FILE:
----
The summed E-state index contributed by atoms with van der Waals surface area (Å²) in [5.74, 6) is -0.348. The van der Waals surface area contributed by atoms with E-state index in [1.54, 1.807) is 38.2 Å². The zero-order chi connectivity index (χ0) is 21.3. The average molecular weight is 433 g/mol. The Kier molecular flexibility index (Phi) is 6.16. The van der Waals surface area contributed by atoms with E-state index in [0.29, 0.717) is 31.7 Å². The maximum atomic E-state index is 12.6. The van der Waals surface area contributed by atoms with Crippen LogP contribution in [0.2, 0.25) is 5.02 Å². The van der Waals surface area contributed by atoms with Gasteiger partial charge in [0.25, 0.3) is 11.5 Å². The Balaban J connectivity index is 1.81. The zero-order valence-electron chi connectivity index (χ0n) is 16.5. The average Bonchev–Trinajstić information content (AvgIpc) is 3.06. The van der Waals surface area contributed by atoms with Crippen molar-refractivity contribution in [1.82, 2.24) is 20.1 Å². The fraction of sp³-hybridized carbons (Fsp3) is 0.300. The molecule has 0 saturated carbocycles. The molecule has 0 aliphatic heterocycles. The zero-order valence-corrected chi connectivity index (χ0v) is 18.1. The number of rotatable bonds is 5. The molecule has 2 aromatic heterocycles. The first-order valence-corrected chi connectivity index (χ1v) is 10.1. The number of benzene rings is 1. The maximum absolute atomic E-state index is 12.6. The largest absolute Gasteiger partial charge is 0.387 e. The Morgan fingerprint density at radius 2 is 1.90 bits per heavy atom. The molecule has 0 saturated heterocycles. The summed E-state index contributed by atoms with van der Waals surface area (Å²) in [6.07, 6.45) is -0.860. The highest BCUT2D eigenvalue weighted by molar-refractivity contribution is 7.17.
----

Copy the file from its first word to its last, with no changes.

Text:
The summed E-state index contributed by atoms with van der Waals surface area (Å²) in [5.74, 6) is -0.348. The van der Waals surface area contributed by atoms with E-state index in [1.54, 1.807) is 38.2 Å². The zero-order chi connectivity index (χ0) is 21.3. The average molecular weight is 433 g/mol. The Kier molecular flexibility index (Phi) is 6.16. The van der Waals surface area contributed by atoms with E-state index in [0.29, 0.717) is 31.7 Å². The maximum atomic E-state index is 12.6. The van der Waals surface area contributed by atoms with Crippen LogP contribution in [0.2, 0.25) is 5.02 Å². The van der Waals surface area contributed by atoms with Gasteiger partial charge in [0.25, 0.3) is 11.5 Å². The Balaban J connectivity index is 1.81. The zero-order valence-electron chi connectivity index (χ0n) is 16.5. The average Bonchev–Trinajstić information content (AvgIpc) is 3.06. The van der Waals surface area contributed by atoms with Crippen molar-refractivity contribution in [1.82, 2.24) is 20.1 Å². The fraction of sp³-hybridized carbons (Fsp3) is 0.300. The molecule has 0 saturated carbocycles. The molecule has 0 aliphatic heterocycles. The zero-order valence-corrected chi connectivity index (χ0v) is 18.1. The number of rotatable bonds is 5. The molecule has 2 aromatic heterocycles. The first-order valence-corrected chi connectivity index (χ1v) is 10.1. The number of benzene rings is 1. The maximum absolute atomic E-state index is 12.6. The largest absolute Gasteiger partial charge is 0.387 e. The Morgan fingerprint density at radius 2 is 1.90 bits per heavy atom. The molecule has 0 saturated heterocycles. The summed E-state index contributed by atoms with van der Waals surface area (Å²) in [6.07, 6.45) is -0.860. The highest BCUT2D eigenvalue weighted by molar-refractivity contribution is 7.17.